You trained hard. Practiced your skills and arrived in peak physical and mental condition. The whistle blows and your race is going great - then, disaster! Your chain comes off and all your hard work is down the drain.
What went wrong? A derailed chain can happen even to professional riders at the very top of the sport, and they have the luxury of always riding new, well-maintained equipment installed and maintained by experienced mechanics, multiple race-ready bikes, and years of skills. Cyclocross is simply hard on equipment at every level.
The risk of dropping a chain can never be entirely eliminated, but you can reduce the risk dramatically by adopting some best practices:
- Don't use a longer chain then necessary. It's tempting to leave a new chain uncut so that you can swap between wheels with different gear ranges, but take the time to shorten your chains.
- Clean and lubricate your chain. Starting a race with a chain that is already gunked up dramatically increases the risk of failure. Clean it in between events and lube it, sparingly, with a quality chain lube.
- Avoid cross-chainring. If you are using a traditional double chainring setup, using the big-to-big or small-to-small combos is asking for trouble. Chains work best in the middle of the cassette, not at extremes. Sometimes these combos are unavoidable, but if you constantly find yourself in the largest or smallest cog consider if a cassette with different gear range can help. yclocross bike right fo ryou?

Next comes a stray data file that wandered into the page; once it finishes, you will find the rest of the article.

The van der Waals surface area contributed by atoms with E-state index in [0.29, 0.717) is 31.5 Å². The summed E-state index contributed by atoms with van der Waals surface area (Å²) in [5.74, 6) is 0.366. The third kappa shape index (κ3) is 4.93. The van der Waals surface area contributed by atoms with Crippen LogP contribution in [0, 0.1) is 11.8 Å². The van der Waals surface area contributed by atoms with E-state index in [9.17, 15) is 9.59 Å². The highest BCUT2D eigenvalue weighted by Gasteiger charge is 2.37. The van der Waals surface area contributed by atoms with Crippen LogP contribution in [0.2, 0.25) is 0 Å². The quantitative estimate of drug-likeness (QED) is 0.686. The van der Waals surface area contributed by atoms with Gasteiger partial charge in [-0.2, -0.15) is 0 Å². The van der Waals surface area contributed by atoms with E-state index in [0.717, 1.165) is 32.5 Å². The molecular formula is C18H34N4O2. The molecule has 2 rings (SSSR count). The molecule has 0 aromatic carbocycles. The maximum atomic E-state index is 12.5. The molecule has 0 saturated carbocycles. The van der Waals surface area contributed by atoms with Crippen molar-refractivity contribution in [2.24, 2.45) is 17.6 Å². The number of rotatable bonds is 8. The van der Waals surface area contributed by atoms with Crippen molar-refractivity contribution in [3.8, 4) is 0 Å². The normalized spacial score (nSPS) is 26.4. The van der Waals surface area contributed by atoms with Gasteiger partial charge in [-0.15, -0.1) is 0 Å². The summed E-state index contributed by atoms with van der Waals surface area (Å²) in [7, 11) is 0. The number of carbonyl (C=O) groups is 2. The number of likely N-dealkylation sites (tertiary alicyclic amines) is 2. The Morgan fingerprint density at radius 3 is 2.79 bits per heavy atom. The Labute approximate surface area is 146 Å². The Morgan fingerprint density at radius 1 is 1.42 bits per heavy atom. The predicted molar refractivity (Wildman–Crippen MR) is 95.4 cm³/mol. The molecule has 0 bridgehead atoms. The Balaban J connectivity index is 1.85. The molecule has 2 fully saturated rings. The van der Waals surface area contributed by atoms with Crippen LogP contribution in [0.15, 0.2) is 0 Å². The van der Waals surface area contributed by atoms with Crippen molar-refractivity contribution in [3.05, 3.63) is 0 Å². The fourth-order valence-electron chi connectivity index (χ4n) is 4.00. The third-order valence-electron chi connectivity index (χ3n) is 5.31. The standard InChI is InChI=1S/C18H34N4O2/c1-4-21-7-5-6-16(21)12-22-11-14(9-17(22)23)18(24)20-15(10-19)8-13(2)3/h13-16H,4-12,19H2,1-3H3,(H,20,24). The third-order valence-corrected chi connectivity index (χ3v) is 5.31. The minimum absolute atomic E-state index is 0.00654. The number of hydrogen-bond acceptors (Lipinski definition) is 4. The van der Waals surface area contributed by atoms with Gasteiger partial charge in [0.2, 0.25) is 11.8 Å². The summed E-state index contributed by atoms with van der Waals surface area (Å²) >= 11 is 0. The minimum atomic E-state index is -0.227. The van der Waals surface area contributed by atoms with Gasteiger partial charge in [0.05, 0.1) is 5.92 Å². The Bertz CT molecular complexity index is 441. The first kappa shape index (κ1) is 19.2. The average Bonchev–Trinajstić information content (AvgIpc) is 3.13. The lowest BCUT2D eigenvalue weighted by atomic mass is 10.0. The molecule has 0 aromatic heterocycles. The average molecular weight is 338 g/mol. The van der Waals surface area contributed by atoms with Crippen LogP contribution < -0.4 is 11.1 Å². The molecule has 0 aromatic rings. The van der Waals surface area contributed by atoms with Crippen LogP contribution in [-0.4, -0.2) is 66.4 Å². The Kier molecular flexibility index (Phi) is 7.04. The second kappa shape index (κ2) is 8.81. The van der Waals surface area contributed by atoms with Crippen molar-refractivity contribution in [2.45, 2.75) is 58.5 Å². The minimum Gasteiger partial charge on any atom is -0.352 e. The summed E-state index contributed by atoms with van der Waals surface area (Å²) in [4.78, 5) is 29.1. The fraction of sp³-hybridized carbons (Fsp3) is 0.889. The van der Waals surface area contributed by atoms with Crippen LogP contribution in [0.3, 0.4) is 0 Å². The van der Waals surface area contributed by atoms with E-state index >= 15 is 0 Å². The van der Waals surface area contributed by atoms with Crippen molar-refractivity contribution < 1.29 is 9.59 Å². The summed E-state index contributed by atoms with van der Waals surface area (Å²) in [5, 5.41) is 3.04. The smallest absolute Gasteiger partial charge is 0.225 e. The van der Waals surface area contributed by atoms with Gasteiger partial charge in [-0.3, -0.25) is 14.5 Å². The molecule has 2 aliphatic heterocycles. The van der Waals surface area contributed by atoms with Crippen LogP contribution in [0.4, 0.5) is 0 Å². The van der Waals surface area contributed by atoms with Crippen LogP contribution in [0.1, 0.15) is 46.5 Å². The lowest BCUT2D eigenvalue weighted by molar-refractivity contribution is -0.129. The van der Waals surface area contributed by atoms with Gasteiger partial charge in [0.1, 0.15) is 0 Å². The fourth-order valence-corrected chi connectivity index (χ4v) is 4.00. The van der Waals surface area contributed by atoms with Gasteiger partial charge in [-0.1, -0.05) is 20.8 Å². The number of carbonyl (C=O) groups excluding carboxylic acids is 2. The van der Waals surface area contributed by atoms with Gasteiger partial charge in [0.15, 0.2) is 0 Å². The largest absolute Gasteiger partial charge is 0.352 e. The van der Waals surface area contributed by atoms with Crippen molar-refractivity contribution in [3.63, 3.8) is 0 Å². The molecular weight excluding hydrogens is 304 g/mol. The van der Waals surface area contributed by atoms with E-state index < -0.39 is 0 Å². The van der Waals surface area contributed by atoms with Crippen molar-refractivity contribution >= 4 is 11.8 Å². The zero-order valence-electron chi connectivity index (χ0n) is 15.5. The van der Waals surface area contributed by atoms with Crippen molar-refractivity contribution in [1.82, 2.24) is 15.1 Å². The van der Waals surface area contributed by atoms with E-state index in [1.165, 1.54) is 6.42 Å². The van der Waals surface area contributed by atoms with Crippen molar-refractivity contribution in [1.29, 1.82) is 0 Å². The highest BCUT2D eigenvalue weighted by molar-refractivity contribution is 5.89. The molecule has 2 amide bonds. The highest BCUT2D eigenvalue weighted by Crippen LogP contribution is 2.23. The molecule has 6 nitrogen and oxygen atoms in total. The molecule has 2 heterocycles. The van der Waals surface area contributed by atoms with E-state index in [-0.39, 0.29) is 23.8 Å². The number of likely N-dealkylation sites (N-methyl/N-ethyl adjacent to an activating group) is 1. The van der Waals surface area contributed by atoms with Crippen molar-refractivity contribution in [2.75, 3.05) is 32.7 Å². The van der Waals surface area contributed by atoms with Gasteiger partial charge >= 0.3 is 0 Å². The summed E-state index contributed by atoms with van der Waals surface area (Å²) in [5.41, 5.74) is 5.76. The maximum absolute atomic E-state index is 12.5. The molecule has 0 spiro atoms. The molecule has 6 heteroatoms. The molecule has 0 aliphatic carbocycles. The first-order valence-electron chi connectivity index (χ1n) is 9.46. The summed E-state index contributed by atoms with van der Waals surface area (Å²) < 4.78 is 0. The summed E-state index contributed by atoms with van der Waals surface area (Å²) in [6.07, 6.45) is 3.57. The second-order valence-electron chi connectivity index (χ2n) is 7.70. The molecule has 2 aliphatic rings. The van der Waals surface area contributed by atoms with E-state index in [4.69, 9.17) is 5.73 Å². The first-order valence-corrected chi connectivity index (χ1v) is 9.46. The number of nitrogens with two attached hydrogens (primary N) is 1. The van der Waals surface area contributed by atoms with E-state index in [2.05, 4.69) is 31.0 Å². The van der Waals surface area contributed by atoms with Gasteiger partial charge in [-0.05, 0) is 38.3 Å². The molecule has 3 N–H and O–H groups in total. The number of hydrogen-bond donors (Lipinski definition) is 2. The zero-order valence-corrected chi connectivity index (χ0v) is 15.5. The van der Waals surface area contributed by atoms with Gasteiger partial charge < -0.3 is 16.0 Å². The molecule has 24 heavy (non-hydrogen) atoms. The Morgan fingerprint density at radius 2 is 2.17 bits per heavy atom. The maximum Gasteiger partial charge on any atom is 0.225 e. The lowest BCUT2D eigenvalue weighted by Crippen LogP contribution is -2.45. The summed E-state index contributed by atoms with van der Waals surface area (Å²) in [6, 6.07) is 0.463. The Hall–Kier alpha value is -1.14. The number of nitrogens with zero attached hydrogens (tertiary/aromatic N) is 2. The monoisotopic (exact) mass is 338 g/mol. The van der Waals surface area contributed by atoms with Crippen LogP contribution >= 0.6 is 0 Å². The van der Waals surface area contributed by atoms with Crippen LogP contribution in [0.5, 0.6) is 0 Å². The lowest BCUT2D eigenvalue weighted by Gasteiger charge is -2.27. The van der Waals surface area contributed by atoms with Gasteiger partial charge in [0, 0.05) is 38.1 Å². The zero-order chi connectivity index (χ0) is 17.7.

- Consider a "1x" drivetrain (a crankset with a single front chainring instead of the traditional double chainring setup). 1x drivetrains are lighter, less complicated, and less likely to jam as a double can when shifting between the inner and outer chainrings. You don't need a new bike, your double-equipped bike can be inexpensively changed to a single with a few parts.
- Carefully consider a chainguide or anti-chain-drop device, if your bike will accept one
- Use a "clutch" type rear derailleur, if one is compatible with your shifters. These feature a lockout switch that prevents the chain from slapping around while riding, but "unlocks" so you can still easily install and remove wheels.
- Never drop your bike. When you carry the bike on your shoulder during a runup, or use the "suitcase" carry to go over a barrier, think about gently setting the bike down instead of dropping it. It's certainly tempting to drop the bike - your heart is going a million miles an hour, you're out of breath, and it's heavy, but don't do it. If it bounces the chain can pop off. Set it down gently instead and practice doing so during training so that it becomes ingrained and you don't have to think about it.
- Consider starting with a brand new chain for key events. Chains you've used, but which still have plenty of life left, can be moved to backup bikes.
If the worst happens and you do drop your chain, don't panic. You're still in the race. Cyclocross is unpredictable and those who may have passed you can crash, get a flat tire, or have their own mechanical problems, so always ride all the way to the finish line.